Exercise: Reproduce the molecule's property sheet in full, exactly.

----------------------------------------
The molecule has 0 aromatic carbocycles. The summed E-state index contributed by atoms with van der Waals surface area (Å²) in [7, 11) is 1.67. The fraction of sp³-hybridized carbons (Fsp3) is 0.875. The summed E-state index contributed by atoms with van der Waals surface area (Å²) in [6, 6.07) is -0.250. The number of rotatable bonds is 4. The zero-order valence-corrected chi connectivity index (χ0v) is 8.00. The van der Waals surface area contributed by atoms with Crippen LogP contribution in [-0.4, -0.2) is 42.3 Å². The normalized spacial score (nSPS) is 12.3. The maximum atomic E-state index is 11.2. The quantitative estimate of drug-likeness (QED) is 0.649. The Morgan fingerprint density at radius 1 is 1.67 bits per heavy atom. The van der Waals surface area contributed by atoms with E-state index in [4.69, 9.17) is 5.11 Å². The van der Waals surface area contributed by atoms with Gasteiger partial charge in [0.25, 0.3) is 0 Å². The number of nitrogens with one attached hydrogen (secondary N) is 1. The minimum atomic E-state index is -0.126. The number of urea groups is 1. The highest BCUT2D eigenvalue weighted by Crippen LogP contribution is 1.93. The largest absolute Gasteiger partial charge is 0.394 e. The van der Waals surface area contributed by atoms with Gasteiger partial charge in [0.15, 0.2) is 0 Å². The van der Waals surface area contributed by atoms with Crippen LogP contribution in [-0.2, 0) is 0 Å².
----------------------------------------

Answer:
The molecule has 0 aromatic carbocycles. The summed E-state index contributed by atoms with van der Waals surface area (Å²) in [7, 11) is 1.67. The fraction of sp³-hybridized carbons (Fsp3) is 0.875. The summed E-state index contributed by atoms with van der Waals surface area (Å²) in [6, 6.07) is -0.250. The number of rotatable bonds is 4. The zero-order valence-corrected chi connectivity index (χ0v) is 8.00. The van der Waals surface area contributed by atoms with Crippen LogP contribution in [-0.4, -0.2) is 42.3 Å². The normalized spacial score (nSPS) is 12.3. The maximum atomic E-state index is 11.2. The quantitative estimate of drug-likeness (QED) is 0.649. The Morgan fingerprint density at radius 1 is 1.67 bits per heavy atom. The van der Waals surface area contributed by atoms with E-state index in [4.69, 9.17) is 5.11 Å². The van der Waals surface area contributed by atoms with Gasteiger partial charge in [0.25, 0.3) is 0 Å². The number of nitrogens with one attached hydrogen (secondary N) is 1. The minimum atomic E-state index is -0.126. The number of urea groups is 1. The highest BCUT2D eigenvalue weighted by Crippen LogP contribution is 1.93. The largest absolute Gasteiger partial charge is 0.394 e. The van der Waals surface area contributed by atoms with Gasteiger partial charge in [0.15, 0.2) is 0 Å². The van der Waals surface area contributed by atoms with Crippen LogP contribution in [-0.2, 0) is 0 Å².